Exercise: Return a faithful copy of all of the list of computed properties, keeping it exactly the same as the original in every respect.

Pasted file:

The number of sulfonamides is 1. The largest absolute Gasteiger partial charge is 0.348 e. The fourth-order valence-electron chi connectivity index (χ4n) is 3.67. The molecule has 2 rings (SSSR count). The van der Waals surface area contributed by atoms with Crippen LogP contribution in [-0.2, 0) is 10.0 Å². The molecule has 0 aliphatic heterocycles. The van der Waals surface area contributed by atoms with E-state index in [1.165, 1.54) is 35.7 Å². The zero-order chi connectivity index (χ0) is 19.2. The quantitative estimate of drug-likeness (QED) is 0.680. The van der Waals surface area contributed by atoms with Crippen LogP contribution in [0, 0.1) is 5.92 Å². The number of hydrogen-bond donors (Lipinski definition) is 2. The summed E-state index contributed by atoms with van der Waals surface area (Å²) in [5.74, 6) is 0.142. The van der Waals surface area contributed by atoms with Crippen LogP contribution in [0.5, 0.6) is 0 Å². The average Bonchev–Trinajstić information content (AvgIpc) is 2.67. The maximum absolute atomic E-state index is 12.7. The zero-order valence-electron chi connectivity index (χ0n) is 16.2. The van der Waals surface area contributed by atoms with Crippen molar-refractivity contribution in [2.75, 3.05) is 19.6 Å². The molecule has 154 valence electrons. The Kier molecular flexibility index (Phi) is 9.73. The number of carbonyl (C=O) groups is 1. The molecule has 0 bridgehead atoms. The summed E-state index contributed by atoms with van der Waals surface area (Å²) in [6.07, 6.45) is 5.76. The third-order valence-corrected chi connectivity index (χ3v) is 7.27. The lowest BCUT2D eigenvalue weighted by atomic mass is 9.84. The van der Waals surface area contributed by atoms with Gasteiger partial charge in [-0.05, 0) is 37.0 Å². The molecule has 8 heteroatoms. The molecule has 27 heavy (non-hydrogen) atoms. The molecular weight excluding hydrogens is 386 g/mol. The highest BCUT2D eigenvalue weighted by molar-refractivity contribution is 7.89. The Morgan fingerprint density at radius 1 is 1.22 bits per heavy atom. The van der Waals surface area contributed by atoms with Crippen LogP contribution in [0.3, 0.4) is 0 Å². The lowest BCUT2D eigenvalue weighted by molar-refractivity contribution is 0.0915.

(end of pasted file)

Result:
The number of sulfonamides is 1. The largest absolute Gasteiger partial charge is 0.348 e. The fourth-order valence-electron chi connectivity index (χ4n) is 3.67. The molecule has 2 rings (SSSR count). The van der Waals surface area contributed by atoms with Crippen LogP contribution in [-0.2, 0) is 10.0 Å². The molecule has 0 aliphatic heterocycles. The van der Waals surface area contributed by atoms with E-state index in [1.165, 1.54) is 35.7 Å². The zero-order chi connectivity index (χ0) is 19.2. The quantitative estimate of drug-likeness (QED) is 0.680. The van der Waals surface area contributed by atoms with Crippen LogP contribution in [0, 0.1) is 5.92 Å². The number of hydrogen-bond donors (Lipinski definition) is 2. The summed E-state index contributed by atoms with van der Waals surface area (Å²) in [5.74, 6) is 0.142. The van der Waals surface area contributed by atoms with Crippen LogP contribution in [0.5, 0.6) is 0 Å². The average Bonchev–Trinajstić information content (AvgIpc) is 2.67. The maximum absolute atomic E-state index is 12.7. The zero-order valence-electron chi connectivity index (χ0n) is 16.2. The van der Waals surface area contributed by atoms with Crippen molar-refractivity contribution in [2.75, 3.05) is 19.6 Å². The molecule has 154 valence electrons. The Kier molecular flexibility index (Phi) is 9.73. The number of carbonyl (C=O) groups is 1. The molecule has 0 bridgehead atoms. The summed E-state index contributed by atoms with van der Waals surface area (Å²) in [6.07, 6.45) is 5.76. The third-order valence-corrected chi connectivity index (χ3v) is 7.27. The lowest BCUT2D eigenvalue weighted by atomic mass is 9.84. The van der Waals surface area contributed by atoms with Gasteiger partial charge in [-0.05, 0) is 37.0 Å². The molecule has 8 heteroatoms. The molecule has 27 heavy (non-hydrogen) atoms. The molecular weight excluding hydrogens is 386 g/mol. The highest BCUT2D eigenvalue weighted by molar-refractivity contribution is 7.89. The Morgan fingerprint density at radius 1 is 1.22 bits per heavy atom. The van der Waals surface area contributed by atoms with Crippen LogP contribution in [0.3, 0.4) is 0 Å². The lowest BCUT2D eigenvalue weighted by molar-refractivity contribution is 0.0915.